Consider treating your partner to their own sex toy, such as a male masturbator so they can enjoy the fun too, even if you are unable to have full penetrative sex. Once you are back into the swing of having sex you can incorporate using sex toys into your sexual relationship to spice things up!

If you want to have penetrative sex but find it uncomfortable, try using a slim vibrator or dildo to help you relax your vaginal muscles. Anticipating that sex will be painful, your vaginal muscles will tighten, making penetration difficult or impossible.

A vibrator can help both you and the muscles of your vagina to relax and stimulate vaginal lubrication too. It can also help increase sensation in the genital area and perineum, often reduced after childbirth due to perineal tearing or episiotomy scars.

Always choose well-made sex toys constructed from skin safe materials such as silicone, glass and metal from reputable manufacturers. Some sex toys are made from rubber, latex and jelly which are porous, absorb bacteria, making them difficult to clean and may also trigger an allergic reaction in some people.

Lubricate, lubricate, lubricate

Some women and men consider using a sexual lubricant as a sign that something is wrong, yet this view could not be further from the truth.

Using a sexual lubricant is important during sex at any time for both sexes, not just for women and not just after childbirth.

Decreased oestrogen levels during pregnancy continue to drop especially if you breastfeed, affecting vaginal lubrication. Incorporating the use of a good pH balanced vaginal lubricant such as YES organic lubricant will make sex feel more comfortable, pleasurable and last longer.

Oil based products should not be used with condoms as they can degrade the latex, making them less effective, so always use a water based product if you are using condoms.

Lubricants are an excellent addition during foreplay on the penis, clitoris and vagina, especially if you are unable to have penetrative sex. Great when used with a sex toy, especially a silicone toy, lubricants will make it feel incredibly smooth against the delicate tissues of the genital area.

Choose lubricants which contain only natural substances as some lubricants contain chemicals which may be harmful to health or may cause allergic reactions, such as itching and swelling.

Make sure you use contraception

Having a birth control plan in place before you have your baby is important if you do not want any surprises in 9 months’ time.

Breastfeeding does not offers contraceptive protection.

Even though you may not have had your first period since giving birth, you can still get pregnant, so ensure you or your partner stocks up on condoms or see your GP about taking the contraceptive pill or other forms of contraception.

Be honest with your partner about when you are feeling ready to have sex again. Most partners will be patient but don’t put it off for too long, as the longer you wait, the harder it may be to resume normal sexual activity.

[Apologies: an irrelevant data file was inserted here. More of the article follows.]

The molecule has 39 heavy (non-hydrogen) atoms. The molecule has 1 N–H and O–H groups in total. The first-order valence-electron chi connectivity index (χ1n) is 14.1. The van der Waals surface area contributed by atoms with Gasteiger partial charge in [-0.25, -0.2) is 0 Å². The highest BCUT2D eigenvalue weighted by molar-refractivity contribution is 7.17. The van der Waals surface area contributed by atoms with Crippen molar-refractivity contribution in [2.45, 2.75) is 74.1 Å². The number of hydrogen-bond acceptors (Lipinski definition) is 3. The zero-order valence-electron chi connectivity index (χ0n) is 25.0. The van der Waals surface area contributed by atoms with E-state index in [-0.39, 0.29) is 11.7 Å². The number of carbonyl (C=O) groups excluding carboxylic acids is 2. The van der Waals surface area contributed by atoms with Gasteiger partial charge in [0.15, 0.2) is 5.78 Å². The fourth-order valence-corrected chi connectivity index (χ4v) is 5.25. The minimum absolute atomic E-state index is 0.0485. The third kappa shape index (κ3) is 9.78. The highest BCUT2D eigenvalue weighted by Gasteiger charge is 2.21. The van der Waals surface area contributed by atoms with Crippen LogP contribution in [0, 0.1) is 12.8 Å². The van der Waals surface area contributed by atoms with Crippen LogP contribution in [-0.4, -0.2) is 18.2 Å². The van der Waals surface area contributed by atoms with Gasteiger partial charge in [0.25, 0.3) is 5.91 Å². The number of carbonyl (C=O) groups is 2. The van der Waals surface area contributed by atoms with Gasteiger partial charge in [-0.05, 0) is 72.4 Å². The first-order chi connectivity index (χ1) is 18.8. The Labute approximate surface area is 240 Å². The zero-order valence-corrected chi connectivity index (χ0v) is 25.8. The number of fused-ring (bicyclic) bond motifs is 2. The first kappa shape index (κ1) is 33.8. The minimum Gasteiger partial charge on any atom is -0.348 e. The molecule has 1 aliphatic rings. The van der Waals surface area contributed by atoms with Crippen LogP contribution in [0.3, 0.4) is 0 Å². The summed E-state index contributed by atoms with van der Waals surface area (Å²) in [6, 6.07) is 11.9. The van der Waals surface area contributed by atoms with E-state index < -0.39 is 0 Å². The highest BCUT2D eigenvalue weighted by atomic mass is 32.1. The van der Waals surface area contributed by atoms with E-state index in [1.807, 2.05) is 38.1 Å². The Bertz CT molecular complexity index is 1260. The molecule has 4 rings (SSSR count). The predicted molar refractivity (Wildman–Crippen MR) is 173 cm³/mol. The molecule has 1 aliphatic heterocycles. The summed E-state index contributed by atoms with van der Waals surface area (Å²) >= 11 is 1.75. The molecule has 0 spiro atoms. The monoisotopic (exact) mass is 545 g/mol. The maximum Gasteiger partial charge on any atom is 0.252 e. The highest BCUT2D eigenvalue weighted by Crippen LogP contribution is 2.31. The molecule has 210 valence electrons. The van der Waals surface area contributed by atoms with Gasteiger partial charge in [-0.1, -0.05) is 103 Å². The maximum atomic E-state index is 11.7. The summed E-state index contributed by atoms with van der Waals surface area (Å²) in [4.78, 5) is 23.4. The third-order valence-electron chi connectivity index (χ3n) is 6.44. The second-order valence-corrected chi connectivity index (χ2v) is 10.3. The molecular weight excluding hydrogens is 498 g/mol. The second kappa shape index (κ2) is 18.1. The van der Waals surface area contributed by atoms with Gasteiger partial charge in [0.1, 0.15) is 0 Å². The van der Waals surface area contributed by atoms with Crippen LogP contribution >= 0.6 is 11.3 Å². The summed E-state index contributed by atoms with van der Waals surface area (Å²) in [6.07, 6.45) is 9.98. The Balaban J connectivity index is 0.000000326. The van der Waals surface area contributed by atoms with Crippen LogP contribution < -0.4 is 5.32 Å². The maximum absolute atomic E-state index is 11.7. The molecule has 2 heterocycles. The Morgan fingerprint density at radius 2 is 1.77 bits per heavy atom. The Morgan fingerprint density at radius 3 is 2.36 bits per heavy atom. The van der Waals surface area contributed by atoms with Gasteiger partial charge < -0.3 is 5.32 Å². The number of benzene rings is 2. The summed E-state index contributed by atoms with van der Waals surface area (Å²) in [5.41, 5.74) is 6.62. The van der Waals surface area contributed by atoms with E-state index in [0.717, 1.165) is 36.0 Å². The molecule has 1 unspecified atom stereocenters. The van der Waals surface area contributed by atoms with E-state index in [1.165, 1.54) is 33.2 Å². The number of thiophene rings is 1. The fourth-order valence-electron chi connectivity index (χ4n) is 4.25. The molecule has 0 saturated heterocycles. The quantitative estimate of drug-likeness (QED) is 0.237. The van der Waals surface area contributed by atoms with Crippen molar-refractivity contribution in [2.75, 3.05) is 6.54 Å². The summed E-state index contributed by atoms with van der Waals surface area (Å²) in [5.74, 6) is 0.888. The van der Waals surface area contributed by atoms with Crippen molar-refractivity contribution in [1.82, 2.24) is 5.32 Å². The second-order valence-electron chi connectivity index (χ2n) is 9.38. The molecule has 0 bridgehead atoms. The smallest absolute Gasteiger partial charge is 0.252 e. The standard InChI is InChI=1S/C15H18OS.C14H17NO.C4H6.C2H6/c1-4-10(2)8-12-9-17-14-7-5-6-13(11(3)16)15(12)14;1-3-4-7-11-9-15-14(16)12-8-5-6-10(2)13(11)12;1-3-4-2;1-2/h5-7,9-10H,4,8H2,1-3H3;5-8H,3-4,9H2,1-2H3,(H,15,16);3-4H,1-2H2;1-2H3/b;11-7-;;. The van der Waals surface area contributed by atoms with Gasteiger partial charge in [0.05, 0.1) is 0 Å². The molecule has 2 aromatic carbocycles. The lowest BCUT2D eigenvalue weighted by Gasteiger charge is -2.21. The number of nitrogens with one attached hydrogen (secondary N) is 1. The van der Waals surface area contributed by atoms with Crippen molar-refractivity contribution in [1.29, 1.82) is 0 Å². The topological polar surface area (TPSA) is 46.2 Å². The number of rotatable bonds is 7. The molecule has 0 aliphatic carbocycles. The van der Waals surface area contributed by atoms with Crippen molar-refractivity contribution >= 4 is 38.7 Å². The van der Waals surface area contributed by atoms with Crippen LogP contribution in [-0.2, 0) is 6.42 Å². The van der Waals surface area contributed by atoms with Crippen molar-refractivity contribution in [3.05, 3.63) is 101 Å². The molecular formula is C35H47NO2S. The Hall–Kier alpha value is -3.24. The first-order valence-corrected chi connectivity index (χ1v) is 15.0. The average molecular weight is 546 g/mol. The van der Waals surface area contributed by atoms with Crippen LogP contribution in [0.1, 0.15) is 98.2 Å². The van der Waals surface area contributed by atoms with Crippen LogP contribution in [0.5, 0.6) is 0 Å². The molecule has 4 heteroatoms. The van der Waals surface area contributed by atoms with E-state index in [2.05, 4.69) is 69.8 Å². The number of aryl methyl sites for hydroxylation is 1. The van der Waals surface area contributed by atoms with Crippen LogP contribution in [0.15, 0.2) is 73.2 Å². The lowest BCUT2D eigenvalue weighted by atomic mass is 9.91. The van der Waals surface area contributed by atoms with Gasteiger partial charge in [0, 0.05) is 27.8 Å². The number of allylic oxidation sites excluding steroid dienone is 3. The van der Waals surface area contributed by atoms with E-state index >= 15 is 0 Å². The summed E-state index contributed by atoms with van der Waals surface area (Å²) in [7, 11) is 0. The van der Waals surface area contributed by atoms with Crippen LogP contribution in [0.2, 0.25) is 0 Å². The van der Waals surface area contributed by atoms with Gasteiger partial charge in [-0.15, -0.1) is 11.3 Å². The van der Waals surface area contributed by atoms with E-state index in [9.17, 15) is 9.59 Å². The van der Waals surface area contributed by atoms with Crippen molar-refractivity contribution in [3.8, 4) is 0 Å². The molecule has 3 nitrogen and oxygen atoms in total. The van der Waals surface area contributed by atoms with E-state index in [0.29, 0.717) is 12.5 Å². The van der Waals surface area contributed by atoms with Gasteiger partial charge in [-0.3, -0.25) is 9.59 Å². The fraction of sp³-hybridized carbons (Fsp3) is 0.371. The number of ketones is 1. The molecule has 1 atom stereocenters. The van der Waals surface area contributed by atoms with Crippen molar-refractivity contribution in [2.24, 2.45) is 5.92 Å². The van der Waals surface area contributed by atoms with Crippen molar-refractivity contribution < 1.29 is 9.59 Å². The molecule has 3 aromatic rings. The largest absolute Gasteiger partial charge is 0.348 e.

Post natal depression

Some women experience feelings of depression following childbirth, esepcially women who have experienced birth trauma, which can affect their sex life. NHS data suggests up to 15% of women suffer antenatal depression but this figure could be higher. If you think this may be a problem, seek medical advice.

If the lack of sex becomes an issue between you, make time to talk about the way you feel and why. Don’t let it become a problem within your relationship.

If you have tried having sex and it is still painful or uncomfortable, seek advice from your GP. You may require surgery to revise the scar tissue left after having vaginal tearing or your episiotomy sutured.

If the issue is anxiety about having sex, counselling may be offered to enable you to overcome this problem and enjoy pleasurable sexual intercourse again.

Birth Trauma

If you have experienced a traumatic birth, seek advice as many women don’t realise the symptoms they have having are related to their birthing experience. Early intervention makes recovery more successful so please tell your GP, you do not have to live with painful sex, urinary or faecal incontinence. Having recontructive surgery and treatment from a womens health physiotherapist can help you return to normal.

The Mummy MOT can offer help and advice to help you overcome these issues too.

Counselling can also help you overcome the trauma of your delivery too so seek help.

Whatever you do, don’t let sex become an issue after childbirth – there are many ways in which you can ensure that it continues to be pleasurable and fun!

At Jo Divine we believe that sexual health and sexual pleasure go hand in hand and have created a health brochure with suitable products to help people with sexual issues. Working with medical professionals, we hope to encourage patients and HCPs alike in talking more freely about sexual problems. A health issue doesn’t mean your sex life will have to stop!

Useful websites:
Birth Trauma Association: www.birthtraumaassociation.org.uk
Women’s Health Physiotherapy : www.acpwh.csp.org.uk
College of Sexual and Relationships Therapists: www.cosrt.org.uk
The Mummy MOT : www.themummymot.com
HypnoBambinos : www.hypnobambinos.co.uk
Royal College of Obstetrics and Gynaecology
Royal College of Midwives